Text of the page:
• Somatostatin or octreotide also reduces the risk of continued bleeding from causes other than varices and are also used in management of non-variceal UGIB.


  • Fluoroquinolones have been found to significantly reduces bacterial infections, bacterial infection mortality, rebleeding events, and hospitalization length in patients with cirrhosis and UGIB.[8]
  • Erythromycin, when given just prior to endoscopy, may also increase gastric emptying in patients who are likely to have a large volume of blood in their stomach and thus improve the visualization of lesions.

Follow Up

  • All patients should be monitored for continued or rebleeding.
  • Rebleeding is often first detected by recurrent signs of overt hemorrhage such as melena or hematemesis, or by hemodynamic instability.
  • In patients with evidence of rebleeding, a second endoscopic therapy generally is recommended.
    • In case if bleeding still persists even with a second endoscopic therapy, surgical or radiologic intervention is considered.
  • Length of stay in the hospital should be based on the stability of the patient as well as the endoscopic findings of the source.
  • Patients with low-risk lesions can be discharged early from the hospital.
Blatchford score
The score is zero if the following criteria are fulfilled:
  • Urea Nitrogen < 18.2 mg/dl
Interpretation Score of 0 discharged
Score >0 is sent for endoscopic treatment
  • Following endoscopic variceal ligation for esophageal variceal hemorrhage, repeat EGD should be performed in 2 to 3 weeks when the banding ulcers have healed. At that time, additional banding may be performed to ensure that the varices have been obliterated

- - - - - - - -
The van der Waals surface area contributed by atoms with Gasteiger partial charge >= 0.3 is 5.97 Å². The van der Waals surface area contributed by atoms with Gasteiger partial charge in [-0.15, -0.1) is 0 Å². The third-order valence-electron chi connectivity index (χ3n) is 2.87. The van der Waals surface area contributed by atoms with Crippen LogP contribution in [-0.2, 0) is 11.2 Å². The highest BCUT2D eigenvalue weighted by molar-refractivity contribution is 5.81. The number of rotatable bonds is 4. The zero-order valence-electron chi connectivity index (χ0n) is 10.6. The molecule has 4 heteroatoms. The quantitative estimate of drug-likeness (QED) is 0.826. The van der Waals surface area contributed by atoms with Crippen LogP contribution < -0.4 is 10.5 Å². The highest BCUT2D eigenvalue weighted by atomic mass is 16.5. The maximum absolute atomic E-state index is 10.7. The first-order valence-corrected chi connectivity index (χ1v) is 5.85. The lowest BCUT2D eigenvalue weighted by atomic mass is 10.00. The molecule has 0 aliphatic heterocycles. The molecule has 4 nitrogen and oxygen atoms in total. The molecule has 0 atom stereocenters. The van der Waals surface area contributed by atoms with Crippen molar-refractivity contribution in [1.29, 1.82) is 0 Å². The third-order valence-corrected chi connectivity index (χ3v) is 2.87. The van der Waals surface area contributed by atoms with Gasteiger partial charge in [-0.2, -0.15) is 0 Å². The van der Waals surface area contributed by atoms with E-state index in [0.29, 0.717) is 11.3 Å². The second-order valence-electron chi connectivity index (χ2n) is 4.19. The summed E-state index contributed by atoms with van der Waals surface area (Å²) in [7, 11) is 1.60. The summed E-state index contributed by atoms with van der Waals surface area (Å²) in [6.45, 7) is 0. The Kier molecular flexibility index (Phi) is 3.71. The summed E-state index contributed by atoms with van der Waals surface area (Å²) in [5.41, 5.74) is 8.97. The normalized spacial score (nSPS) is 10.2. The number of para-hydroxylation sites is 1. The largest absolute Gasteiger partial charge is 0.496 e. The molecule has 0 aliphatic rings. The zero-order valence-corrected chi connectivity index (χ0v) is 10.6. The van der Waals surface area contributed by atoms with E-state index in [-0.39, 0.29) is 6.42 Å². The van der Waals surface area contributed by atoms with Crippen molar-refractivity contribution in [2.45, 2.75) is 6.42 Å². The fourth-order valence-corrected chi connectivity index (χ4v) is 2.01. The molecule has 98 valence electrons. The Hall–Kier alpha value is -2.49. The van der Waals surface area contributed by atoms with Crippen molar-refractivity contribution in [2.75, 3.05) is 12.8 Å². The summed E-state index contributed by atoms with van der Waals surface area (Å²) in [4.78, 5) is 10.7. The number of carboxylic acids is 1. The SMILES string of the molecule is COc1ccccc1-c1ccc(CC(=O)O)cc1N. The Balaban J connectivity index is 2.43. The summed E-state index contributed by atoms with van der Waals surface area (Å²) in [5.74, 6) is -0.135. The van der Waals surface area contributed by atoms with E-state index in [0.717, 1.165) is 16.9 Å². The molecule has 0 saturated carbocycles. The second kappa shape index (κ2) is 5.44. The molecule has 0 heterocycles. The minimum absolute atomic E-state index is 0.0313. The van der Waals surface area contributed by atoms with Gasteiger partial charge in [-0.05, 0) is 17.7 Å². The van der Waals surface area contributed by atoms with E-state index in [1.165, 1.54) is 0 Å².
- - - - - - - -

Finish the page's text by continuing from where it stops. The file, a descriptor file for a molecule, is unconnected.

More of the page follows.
• Following gastric ulcer hemorrhage, repeat endoscopy in 6 to 8 weeks should be considered to confirm ulcer healing and to exclude the possibility of a malignant gastric ulcer.
  • Routine endoscopic follow-up is not required for duodenal ulcers. Lifelong therapy with PPIs may be warranted in patients who are at a high risk for recurrence for ulcers, or who have experienced peptic ulcer hemorrhage.


  1. Arabi Y, Al Knawy B, Barkun AN, Bardou M (2006). "Pro/con debate: octreotide has an important role in the treatment of gastrointestinal bleeding of unknown origin?". Crit Care. 10 (4): 218. doi:10.1186/cc4958. PMC 1750992. PMID 16834764.
  2. Brooks J, Warburton R, Beales IL (2013). "Prevention of upper gastrointestinal haemorrhage: current controversies and clinical guidance". Ther Adv Chronic Dis. 4 (5): 206–22. doi:10.1177/2040622313492188. PMC 3752180. PMID 23997925.
  3. Kim BS, Li BT, Engel A, Samra JS, Clarke S, Norton ID, Li AE (2014). "Diagnosis of gastrointestinal bleeding: A practical guide fr clinicians". World J Gastrointest Pathophysiol. 5 (4): 467–78. doi:10.4291/wjgp.v5.i4.467. PMC 4231512. PMID 25400991.
  4. Struijk M, Postma DF, van Tuyl SA, van de Ree MA (2012). "Optimal drug therapy after aspirin-induced upper gastrointestinal bleeding". Eur. J. Intern. Med. 23 (3): 227–30. doi:10.1016/j.ejim.2011.10.004. PMID 22385878.
  5. Zhang YS, Li Q, He BS, Liu R, Li ZJ (2015). "Proton pump inhibitors therapy vs H2 receptor antagonists therapy for upper gastrointestinal bleeding after endoscopy: A meta-analysis". World J. Gastroenterol. 21 (20): 6341–51. doi:10.3748/wjg.v21.i20.6341. PMC 4445112. PMID 26034370.
  6. Guérin A, Mody R, Carter V, Ayas C, Patel H, Lasch K, Wu E (2016). "Changes in Practice Patterns of Clopidogrel in Combination with Proton Pump Inhibitors after an FDA Safety Communication". PLoS ONE. 11 (1): e0145504. doi:10.1371/journal.pone.0145504. PMC 4699636. PMID 26727382.
  7. Yang JF, Wu XJ, Li JS, Cao JM, Han JM (2005). "Effect of somatostatin versus octreotide on portal haemodynamics in patients with cirrhosis and portal hypertension". Eur J Gastroenterol Hepatol. 17 (1): 53–7. PMID 15647641.
  8. Hou MC, Lin HC, Liu TT, Kuo BI, Lee FY, Chang FY, Lee SD (2004). "Antibiotic prophylaxis after endoscopic therapy prevents rebleeding in acute variceal hemorrhage: a randomized trial". Hepatology. 39 (3): 746–53. doi:10.1002/hep.20126. PMID 14999693.